Arable farmers are backing the CFE
Last year, the CFE expanded from its original remit to cover farms throughout lowland England. Eight simple steps have been developed to help arable farmers protect soils and water as well as benefitting wildlife on their farms. Since then arable farmers have been accessing CFE advice through a network of local coordinators.
Long Plain near Thirsk, North Yorkshire, is a 597 acre farm that has been run by the Cornforth family since 1914 and owned by them since 1922. Farm manager, Derek Cornforth has moved to a controlled traffic farming system to improve soil structure and help reduce fuel costs and emissions.
He grows some 30 acres of game and cover crops on his farm each year and has noticed a remarkable change in wildlife activity.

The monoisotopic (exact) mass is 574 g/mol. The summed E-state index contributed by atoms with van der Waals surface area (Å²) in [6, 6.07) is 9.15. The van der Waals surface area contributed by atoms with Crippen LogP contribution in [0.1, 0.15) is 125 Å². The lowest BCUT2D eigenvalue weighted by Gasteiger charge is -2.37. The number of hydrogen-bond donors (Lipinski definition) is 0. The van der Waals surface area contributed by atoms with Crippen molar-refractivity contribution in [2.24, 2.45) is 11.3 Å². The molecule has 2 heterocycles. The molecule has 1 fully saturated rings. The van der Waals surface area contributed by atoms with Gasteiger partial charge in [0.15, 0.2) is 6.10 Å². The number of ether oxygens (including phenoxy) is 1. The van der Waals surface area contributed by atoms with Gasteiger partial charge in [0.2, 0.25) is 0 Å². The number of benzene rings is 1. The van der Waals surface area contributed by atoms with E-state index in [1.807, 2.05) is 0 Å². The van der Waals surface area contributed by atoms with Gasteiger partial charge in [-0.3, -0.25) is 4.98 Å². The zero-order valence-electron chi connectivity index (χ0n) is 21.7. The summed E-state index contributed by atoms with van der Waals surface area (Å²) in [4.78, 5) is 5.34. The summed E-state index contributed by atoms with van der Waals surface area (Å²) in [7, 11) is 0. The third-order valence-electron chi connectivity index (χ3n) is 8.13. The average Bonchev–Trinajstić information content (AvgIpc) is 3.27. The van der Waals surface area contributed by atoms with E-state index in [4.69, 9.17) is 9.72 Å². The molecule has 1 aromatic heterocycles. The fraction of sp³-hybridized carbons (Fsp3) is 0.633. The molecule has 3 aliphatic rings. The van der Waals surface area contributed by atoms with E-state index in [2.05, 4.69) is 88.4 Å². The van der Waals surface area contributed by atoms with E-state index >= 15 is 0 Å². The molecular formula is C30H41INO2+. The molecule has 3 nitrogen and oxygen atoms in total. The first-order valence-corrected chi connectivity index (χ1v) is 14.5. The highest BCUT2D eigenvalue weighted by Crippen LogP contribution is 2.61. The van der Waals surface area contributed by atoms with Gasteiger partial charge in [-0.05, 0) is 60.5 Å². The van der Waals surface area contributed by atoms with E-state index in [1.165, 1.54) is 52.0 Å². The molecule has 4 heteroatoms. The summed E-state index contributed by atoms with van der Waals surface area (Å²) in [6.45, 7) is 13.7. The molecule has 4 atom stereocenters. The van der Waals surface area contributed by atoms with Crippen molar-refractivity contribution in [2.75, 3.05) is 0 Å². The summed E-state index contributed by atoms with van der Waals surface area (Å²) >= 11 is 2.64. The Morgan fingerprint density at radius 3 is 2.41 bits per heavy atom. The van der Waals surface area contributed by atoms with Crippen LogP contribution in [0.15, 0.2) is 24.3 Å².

“We see plenty of brown hares and farmland birds such as curlews, skylark and lapwings around here so we feel that we are doing something right,” said Mr Cornforth.
“Everything has its place on the farm and our stewardship and voluntary management fits in with the commercial business. We have always made a conscious effort to combine the two - it just seems sensible practice as we are keepers of the countryside. It’s easy to take unprofitable land out of production and give it back to nature. That makes business sense.”
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